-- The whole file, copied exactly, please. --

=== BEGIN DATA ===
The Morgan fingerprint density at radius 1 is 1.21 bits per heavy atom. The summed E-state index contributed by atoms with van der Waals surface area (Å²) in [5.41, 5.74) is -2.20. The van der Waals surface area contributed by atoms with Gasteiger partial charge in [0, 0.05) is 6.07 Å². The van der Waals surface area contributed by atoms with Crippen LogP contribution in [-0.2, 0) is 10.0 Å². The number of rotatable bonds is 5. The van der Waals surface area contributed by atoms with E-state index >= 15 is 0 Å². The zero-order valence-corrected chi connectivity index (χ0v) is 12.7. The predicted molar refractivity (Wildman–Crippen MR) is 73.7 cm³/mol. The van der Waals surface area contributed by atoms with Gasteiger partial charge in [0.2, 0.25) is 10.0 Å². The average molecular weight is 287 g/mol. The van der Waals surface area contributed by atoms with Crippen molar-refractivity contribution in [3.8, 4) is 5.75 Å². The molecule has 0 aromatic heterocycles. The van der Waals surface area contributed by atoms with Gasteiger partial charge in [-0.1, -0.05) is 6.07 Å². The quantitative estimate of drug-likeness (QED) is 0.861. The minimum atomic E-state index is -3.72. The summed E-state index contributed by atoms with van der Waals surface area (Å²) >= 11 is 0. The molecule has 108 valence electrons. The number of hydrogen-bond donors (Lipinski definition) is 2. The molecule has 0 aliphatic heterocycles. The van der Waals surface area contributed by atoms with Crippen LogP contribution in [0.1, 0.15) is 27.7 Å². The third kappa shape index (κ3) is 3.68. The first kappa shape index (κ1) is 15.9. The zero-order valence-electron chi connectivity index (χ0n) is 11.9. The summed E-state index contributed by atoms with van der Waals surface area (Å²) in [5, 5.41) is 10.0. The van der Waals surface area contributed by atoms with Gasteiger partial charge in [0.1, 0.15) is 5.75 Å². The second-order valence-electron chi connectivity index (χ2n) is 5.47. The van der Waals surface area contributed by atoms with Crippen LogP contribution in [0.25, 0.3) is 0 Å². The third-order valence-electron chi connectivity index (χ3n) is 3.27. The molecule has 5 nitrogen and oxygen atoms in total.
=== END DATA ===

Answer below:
The Morgan fingerprint density at radius 1 is 1.21 bits per heavy atom. The summed E-state index contributed by atoms with van der Waals surface area (Å²) in [5.41, 5.74) is -2.20. The van der Waals surface area contributed by atoms with Gasteiger partial charge in [0, 0.05) is 6.07 Å². The van der Waals surface area contributed by atoms with Crippen LogP contribution in [-0.2, 0) is 10.0 Å². The number of rotatable bonds is 5. The van der Waals surface area contributed by atoms with E-state index >= 15 is 0 Å². The zero-order valence-corrected chi connectivity index (χ0v) is 12.7. The predicted molar refractivity (Wildman–Crippen MR) is 73.7 cm³/mol. The van der Waals surface area contributed by atoms with Gasteiger partial charge in [0.2, 0.25) is 10.0 Å². The average molecular weight is 287 g/mol. The van der Waals surface area contributed by atoms with Crippen molar-refractivity contribution in [3.8, 4) is 5.75 Å². The molecule has 0 aromatic heterocycles. The van der Waals surface area contributed by atoms with Gasteiger partial charge in [-0.1, -0.05) is 6.07 Å². The quantitative estimate of drug-likeness (QED) is 0.861. The minimum atomic E-state index is -3.72. The summed E-state index contributed by atoms with van der Waals surface area (Å²) >= 11 is 0. The molecule has 108 valence electrons. The number of hydrogen-bond donors (Lipinski definition) is 2. The molecule has 0 aliphatic heterocycles. The van der Waals surface area contributed by atoms with Crippen LogP contribution in [0.1, 0.15) is 27.7 Å². The third kappa shape index (κ3) is 3.68. The first kappa shape index (κ1) is 15.9. The zero-order valence-electron chi connectivity index (χ0n) is 11.9. The summed E-state index contributed by atoms with van der Waals surface area (Å²) in [5, 5.41) is 10.0. The van der Waals surface area contributed by atoms with Gasteiger partial charge in [0.1, 0.15) is 5.75 Å². The second-order valence-electron chi connectivity index (χ2n) is 5.47. The van der Waals surface area contributed by atoms with Crippen LogP contribution in [0.25, 0.3) is 0 Å². The third-order valence-electron chi connectivity index (χ3n) is 3.27. The molecule has 5 nitrogen and oxygen atoms in total.